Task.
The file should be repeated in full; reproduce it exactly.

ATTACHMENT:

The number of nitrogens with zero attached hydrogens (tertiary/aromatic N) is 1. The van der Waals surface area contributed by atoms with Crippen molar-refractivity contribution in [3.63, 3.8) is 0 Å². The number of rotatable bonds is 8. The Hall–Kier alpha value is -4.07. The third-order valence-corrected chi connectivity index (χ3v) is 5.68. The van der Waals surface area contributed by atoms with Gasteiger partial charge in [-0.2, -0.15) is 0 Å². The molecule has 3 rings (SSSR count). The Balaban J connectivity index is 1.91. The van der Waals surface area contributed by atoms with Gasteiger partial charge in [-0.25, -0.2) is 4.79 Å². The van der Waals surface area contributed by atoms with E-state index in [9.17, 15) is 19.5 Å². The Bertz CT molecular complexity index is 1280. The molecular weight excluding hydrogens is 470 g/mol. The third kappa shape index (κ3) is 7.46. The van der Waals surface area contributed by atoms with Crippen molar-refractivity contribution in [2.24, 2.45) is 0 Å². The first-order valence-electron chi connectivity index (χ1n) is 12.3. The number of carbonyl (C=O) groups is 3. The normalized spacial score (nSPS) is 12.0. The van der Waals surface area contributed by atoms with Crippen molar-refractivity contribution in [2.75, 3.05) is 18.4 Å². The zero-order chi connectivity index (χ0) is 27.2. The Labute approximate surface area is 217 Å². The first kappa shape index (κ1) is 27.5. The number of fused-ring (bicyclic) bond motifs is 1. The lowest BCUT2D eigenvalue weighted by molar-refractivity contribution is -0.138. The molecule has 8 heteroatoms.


The number of nitrogens with zero attached hydrogens (tertiary/aromatic N) is 1. The van der Waals surface area contributed by atoms with Crippen molar-refractivity contribution in [3.63, 3.8) is 0 Å². The number of rotatable bonds is 8. The Hall–Kier alpha value is -4.07. The third-order valence-corrected chi connectivity index (χ3v) is 5.68. The van der Waals surface area contributed by atoms with Gasteiger partial charge in [-0.2, -0.15) is 0 Å². The molecule has 3 rings (SSSR count). The Balaban J connectivity index is 1.91. The van der Waals surface area contributed by atoms with Gasteiger partial charge in [-0.25, -0.2) is 4.79 Å². The van der Waals surface area contributed by atoms with E-state index in [9.17, 15) is 19.5 Å². The Bertz CT molecular complexity index is 1280. The molecular weight excluding hydrogens is 470 g/mol. The third kappa shape index (κ3) is 7.46. The van der Waals surface area contributed by atoms with Crippen molar-refractivity contribution in [2.24, 2.45) is 0 Å². The first-order valence-electron chi connectivity index (χ1n) is 12.3. The number of carbonyl (C=O) groups is 3. The normalized spacial score (nSPS) is 12.0. The van der Waals surface area contributed by atoms with Crippen molar-refractivity contribution in [2.75, 3.05) is 18.4 Å². The zero-order chi connectivity index (χ0) is 27.2. The Labute approximate surface area is 217 Å². The first kappa shape index (κ1) is 27.5. The number of fused-ring (bicyclic) bond motifs is 1. The lowest BCUT2D eigenvalue weighted by molar-refractivity contribution is -0.138. The molecule has 8 heteroatoms.